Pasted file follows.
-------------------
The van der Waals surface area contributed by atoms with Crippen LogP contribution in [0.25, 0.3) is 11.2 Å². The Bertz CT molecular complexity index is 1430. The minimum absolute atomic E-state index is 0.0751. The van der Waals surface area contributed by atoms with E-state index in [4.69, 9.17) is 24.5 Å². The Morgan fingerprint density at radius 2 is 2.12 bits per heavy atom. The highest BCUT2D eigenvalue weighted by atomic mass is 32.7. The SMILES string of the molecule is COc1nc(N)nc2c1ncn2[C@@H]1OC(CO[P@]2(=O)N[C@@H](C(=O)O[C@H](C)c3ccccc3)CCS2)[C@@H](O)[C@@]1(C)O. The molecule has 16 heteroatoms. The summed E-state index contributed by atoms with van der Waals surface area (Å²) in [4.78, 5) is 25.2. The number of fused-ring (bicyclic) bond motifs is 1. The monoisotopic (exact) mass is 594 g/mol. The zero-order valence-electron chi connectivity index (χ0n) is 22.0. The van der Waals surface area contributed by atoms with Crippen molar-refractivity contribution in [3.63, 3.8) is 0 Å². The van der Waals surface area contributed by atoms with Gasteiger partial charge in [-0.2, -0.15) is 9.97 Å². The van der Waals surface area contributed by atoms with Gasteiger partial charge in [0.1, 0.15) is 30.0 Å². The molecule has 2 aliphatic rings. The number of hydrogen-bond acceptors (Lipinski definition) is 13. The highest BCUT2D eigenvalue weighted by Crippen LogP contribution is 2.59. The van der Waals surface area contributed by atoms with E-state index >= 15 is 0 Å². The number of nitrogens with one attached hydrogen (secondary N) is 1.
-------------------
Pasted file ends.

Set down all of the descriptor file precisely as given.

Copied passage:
The van der Waals surface area contributed by atoms with Crippen LogP contribution in [0.25, 0.3) is 11.2 Å². The Bertz CT molecular complexity index is 1430. The minimum absolute atomic E-state index is 0.0751. The van der Waals surface area contributed by atoms with E-state index in [4.69, 9.17) is 24.5 Å². The Morgan fingerprint density at radius 2 is 2.12 bits per heavy atom. The highest BCUT2D eigenvalue weighted by atomic mass is 32.7. The SMILES string of the molecule is COc1nc(N)nc2c1ncn2[C@@H]1OC(CO[P@]2(=O)N[C@@H](C(=O)O[C@H](C)c3ccccc3)CCS2)[C@@H](O)[C@@]1(C)O. The molecule has 16 heteroatoms. The summed E-state index contributed by atoms with van der Waals surface area (Å²) in [4.78, 5) is 25.2. The number of fused-ring (bicyclic) bond motifs is 1. The monoisotopic (exact) mass is 594 g/mol. The zero-order valence-electron chi connectivity index (χ0n) is 22.0. The van der Waals surface area contributed by atoms with Crippen molar-refractivity contribution in [3.63, 3.8) is 0 Å². The van der Waals surface area contributed by atoms with Gasteiger partial charge in [-0.2, -0.15) is 9.97 Å². The van der Waals surface area contributed by atoms with Gasteiger partial charge in [0.1, 0.15) is 30.0 Å². The molecule has 2 aliphatic rings. The number of hydrogen-bond acceptors (Lipinski definition) is 13. The highest BCUT2D eigenvalue weighted by Crippen LogP contribution is 2.59. The van der Waals surface area contributed by atoms with E-state index >= 15 is 0 Å². The number of nitrogens with one attached hydrogen (secondary N) is 1.